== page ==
Fellowship of Saints and Sinners

Fellowship of Saints and Sinners


The Resurrection and The Life: A Sermon

“Resurrection? You got to be kidding me!”
Martha from the Isabella Breviary, 1497

This past Sunday I had the joy and privilege of joining in worship with the people of Old First Presbyterian in downtown San Francisco.  The following sermon belongs to our ongoing series, Jesus Epithets:  All the Names Jesus Gets Called in Scripture, and takes as its inspiration John 11:17-27 and Isaiah 65:17-25.

When Jesus arrived, he found that Lazarus had already been in the tomb for four days. Now Bethany was near Jerusalem, some two miles away, and many of the Jews had come to Martha and Mary to console them about their brother.When Martha heard that Jesus was coming, she went and met him, while Mary stayed at home. Martha said to Jesus, ‘Lord, if you had been here, my brother would not have died. But even now I know that God will give you whatever you ask of him.’ Jesus said to her, ‘Your brother will rise again.’ Martha said to him, ‘I know that he will rise again in the resurrection on the last day.’ Jesus said to her, ‘I am the resurrection and the life. Those who believe in me, even though they die, will live, and everyone who lives and believes in me will never die. Do you believe this?’ She said to him, ‘Yes, Lord, I believe that you are the Messiah, the Son of God, the one coming into the world.’” – John 11:17-27

Lazarus has already been dead now for four days. His sisters, Mary and Martha, have been going through all the customary motions of grief. The burial on the day of death. The long procession to the tomb. An even longer procession of empty-sounding words- all those well-meaning expressions of sympathy that can ring a bit hollow in the immediate clutches of great loss:

I’m so sorry for your loss.
 Let us know if there’s anything we can do.
 He’s no longer in pain.
 He knew the Lord, so he’s in a better place now.

Imagine with me for a moment that you’re Martha. Can you picture the scene? Tearful hugs and empty Kleenex boxes. Flowers and more flowers on the kitchen table. Hordes of family you haven’t seen in ages, including crazy, old Aunt Ethel. The last time you saw her she was stockpiling her purse with a second, embarrassingly large portion of meatloaf and corn muffins in the buffet line at Golden Corral. (Note to self: avoid cafeteria restaurants…)

But, oh no!, that reminds you- because when you’re Martha you’re always thinking of what needs to be done- there is still the reception for the memorial service to worry about and the caterer to call and the menu to review. Mini pigs in a blanket? Probably not. Artichoke and goat cheese crudité or tomato bruschetta? Maybe…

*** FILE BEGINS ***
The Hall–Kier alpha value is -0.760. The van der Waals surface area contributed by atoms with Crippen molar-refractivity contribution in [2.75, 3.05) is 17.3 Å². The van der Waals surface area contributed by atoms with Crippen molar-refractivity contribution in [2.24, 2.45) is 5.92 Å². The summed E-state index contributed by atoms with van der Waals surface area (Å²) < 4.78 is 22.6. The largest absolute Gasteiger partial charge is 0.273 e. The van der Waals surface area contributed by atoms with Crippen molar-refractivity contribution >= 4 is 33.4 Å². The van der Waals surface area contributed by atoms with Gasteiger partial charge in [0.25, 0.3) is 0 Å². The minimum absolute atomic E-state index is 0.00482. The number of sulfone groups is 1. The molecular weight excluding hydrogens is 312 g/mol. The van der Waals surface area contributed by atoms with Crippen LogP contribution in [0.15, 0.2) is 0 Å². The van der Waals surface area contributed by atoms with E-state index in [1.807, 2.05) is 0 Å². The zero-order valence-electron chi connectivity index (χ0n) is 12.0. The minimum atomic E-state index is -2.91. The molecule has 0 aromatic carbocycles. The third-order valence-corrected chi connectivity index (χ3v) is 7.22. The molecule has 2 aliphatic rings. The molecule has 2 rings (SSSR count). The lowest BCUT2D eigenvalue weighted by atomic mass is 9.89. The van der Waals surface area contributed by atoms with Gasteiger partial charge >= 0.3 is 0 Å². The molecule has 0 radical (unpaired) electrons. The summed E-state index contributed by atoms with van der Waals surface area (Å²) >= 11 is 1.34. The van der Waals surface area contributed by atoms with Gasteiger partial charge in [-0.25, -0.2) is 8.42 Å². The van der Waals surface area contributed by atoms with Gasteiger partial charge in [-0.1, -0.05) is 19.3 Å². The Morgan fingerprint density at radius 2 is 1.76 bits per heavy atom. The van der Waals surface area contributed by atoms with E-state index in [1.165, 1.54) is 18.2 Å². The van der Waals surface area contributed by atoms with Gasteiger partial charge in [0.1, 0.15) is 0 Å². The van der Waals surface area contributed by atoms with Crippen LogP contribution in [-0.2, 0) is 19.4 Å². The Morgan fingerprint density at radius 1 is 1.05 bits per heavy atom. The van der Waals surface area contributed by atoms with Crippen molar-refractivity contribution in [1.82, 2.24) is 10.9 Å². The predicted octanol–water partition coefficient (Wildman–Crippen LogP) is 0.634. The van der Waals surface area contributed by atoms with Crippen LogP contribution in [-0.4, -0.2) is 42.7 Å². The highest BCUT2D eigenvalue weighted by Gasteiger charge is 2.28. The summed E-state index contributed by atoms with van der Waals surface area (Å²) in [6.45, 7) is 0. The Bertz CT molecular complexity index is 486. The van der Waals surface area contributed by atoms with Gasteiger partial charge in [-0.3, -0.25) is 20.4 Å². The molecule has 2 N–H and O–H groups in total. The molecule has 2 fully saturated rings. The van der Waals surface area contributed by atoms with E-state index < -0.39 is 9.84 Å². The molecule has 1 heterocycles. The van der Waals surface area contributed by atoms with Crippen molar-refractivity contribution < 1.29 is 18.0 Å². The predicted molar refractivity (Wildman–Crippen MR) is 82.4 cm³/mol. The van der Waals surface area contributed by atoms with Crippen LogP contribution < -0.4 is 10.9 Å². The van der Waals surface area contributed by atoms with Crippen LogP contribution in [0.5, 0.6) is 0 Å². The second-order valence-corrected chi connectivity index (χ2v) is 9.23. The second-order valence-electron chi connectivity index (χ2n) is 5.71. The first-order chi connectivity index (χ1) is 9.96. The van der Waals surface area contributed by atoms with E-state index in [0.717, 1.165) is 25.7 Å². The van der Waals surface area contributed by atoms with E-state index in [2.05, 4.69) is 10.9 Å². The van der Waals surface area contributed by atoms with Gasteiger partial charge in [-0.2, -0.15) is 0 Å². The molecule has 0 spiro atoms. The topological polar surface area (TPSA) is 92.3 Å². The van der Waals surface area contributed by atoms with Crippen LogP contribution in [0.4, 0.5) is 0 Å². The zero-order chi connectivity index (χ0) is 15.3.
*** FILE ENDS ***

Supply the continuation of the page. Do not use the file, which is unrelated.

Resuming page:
But, I don’t know. Do I have a choice?, you wonder?  What else is on offer?

What about a world in which loved ones don’t get sick and die? What about a world in which God actually lives up to God’s side of the bargain? What about a world in which a dear friend like Jesus who is supposed to be the Messiah, the very Son of God, shows up when it matters- when something could still have been done, when healing and recovery weren’t so out-of-this-world impossible?

Martha would rather have ordered that instead. In fact she’s already tried. Four days ago when Lazarus was in a bad way but still alive, Martha had dialed the 1-800-HELP number for God; she had pressed “send” in her g-mail account; she was sure God had gotten the message.

But God hadn’t come. God hadn’t even replied to say God had other, bigger, more pressing things to attend to, like putting out wars or rescuing the oppressed. The promise of a new heaven and a new earth in which weeping is no longer, in which the labor of our hands is not in vain, in which bad things don’t happen to good people? All this was supposed to be on the menu, or so Martha had thought, because God loved her, because she and God had been extra chummy, because God in Jesus was doing a new thing for this broken world full of broken people.

But now Martha is choosing finger foods instead for the memorial service reception; and if truth be told, Martha would still take a second chance for Lazarus over artichoke and goat cheese crudité any day.

“If only God had shown up in time,” she’s saying, like everybody else who knew and loved Lazarus.

Because when Jesus finally does show up on the scene, when he comes to Martha and says, “Your brother will rise again,” Jesus’ arrival seems too little, too late. And, maybe we can forgive Martha for dismissing Jesus’ words to her as yet another empty expression of sympathy, much in the same category as “your brother’s in a better place now.” Because Martha, like most Jews in her time, is accustomed to believing in some distant future resurrection. She knows by heart all the religious code language. If she were here today, she’d be used to reciting the Apostles’ Creed each week. “I believe in Jesus Christ, his only Son, our Lord…I believe in the Holy Spirit, the holy catholic church, the communion of saints, the forgiveness of sins, the resurrection of the body and life everlasting.”